Figures released this week by Singapore's Ministry of Manpower show some recovery in the city-state's labour market during 1H 2021 Singapore. Vacancies reached 92,100 in June this year, partially due to strict border restrictions that have left companies unable to access migrant talent, and at present, the ratio of job openings to unemployed persons has risen to above 1 for the first time since March 2019.
However, the outlook was affected by the extended lockdown in the second quarter. The ministry's statistics show that retrenchments rose slightly in the second quarter, with the total retrenchment rate for 1H currently recorded at 2.3 retrenchments for every 1,000 workers. The F&B sector, which had previously provided temporary or part time jobs during the first quarter, accounted for a majority of lay-offs and retrenchments - this attributable to many companies having to temporarily or permanently close during the lockdown.
An uneven recovery
Though the labour market is recovering gradually, employment remains highly segmented by sector. The demand for manpower is high in certain industries including banking and finance, one of Singapore's mainstays; construction and manufacturing, which has been supported over the years by continued infrastructure development; health and social services, which boomed in the wake of the pandemic; and information technology, which is a growth sector in much of the world.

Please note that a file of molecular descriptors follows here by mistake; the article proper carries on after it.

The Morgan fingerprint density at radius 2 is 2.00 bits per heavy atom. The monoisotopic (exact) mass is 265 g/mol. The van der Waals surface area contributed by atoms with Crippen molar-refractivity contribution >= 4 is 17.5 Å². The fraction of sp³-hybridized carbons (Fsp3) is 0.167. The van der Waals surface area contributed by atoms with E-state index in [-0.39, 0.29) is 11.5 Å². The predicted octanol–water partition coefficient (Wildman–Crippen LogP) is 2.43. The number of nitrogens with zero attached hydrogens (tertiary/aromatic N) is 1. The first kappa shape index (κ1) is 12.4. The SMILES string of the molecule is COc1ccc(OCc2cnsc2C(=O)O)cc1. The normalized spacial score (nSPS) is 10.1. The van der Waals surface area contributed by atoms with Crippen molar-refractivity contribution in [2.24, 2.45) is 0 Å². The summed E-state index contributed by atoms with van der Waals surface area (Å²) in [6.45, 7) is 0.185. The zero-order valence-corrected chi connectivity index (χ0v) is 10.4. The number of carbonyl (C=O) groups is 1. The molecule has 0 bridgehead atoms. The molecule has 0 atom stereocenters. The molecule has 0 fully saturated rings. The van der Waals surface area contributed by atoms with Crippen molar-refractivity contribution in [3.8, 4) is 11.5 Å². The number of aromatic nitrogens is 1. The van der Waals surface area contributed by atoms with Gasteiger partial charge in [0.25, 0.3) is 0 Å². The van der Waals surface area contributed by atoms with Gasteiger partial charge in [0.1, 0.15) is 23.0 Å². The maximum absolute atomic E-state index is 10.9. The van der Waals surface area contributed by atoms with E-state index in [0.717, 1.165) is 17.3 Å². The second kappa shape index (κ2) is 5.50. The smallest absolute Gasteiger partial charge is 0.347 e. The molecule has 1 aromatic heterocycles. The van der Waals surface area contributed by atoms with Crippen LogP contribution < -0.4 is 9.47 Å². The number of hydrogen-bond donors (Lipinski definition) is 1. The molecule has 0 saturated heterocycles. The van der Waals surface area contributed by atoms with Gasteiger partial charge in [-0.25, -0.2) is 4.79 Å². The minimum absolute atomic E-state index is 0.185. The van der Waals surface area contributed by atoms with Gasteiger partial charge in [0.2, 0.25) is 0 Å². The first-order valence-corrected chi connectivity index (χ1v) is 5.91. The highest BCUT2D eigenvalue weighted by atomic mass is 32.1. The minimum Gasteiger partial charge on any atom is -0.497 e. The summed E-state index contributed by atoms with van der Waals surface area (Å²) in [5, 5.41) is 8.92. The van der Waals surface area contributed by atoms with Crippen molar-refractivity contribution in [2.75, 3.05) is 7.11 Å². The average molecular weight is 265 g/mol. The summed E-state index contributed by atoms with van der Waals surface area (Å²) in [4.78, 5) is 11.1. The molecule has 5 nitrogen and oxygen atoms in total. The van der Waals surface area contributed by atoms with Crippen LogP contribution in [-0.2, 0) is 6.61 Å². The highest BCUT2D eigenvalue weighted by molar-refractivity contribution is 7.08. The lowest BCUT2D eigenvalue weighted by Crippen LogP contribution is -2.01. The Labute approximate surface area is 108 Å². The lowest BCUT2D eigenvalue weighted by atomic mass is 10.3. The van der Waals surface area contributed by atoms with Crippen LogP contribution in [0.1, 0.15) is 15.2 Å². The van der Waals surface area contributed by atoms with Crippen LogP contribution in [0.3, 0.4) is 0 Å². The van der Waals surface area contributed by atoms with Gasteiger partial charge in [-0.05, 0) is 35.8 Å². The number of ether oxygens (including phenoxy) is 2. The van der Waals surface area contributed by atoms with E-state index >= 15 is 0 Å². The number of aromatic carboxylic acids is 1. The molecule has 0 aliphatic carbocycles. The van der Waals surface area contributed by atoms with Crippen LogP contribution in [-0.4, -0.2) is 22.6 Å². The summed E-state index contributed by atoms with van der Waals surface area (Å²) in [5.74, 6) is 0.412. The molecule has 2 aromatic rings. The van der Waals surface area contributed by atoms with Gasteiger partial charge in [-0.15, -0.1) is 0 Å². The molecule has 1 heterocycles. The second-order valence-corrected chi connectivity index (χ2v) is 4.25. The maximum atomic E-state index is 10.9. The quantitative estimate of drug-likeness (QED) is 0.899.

In comparison, tourism, aviation, and entertainment and arts related sectors are still facing the brunt of the pandemic. Initially the worst hit in terms of employment, they were unable to recover when Singapore went into a second lockdown this year and remain in decline.
Notably, the vacancies in some of these sectors arise simply because they are unpopular among the resident workforce. For example, Aubeck Kam, Permanent Secretary at the Ministry of Manpower, highlighted construction as an example of a sector that locals traditionally do not want to work in.
According to the ministry, the outlook is expected to improve over the second half of 2021, with border restrictions - and the entry of foreign labour - anticipated to gradually increase as Singapore's vaccination drive moves forward. However, the improvement will be uneven across the economy. Harder-hit industries such as travel and tourism, food and beverages, aviation, etc are expected to grow and generate jobs at a comparatively slower rate.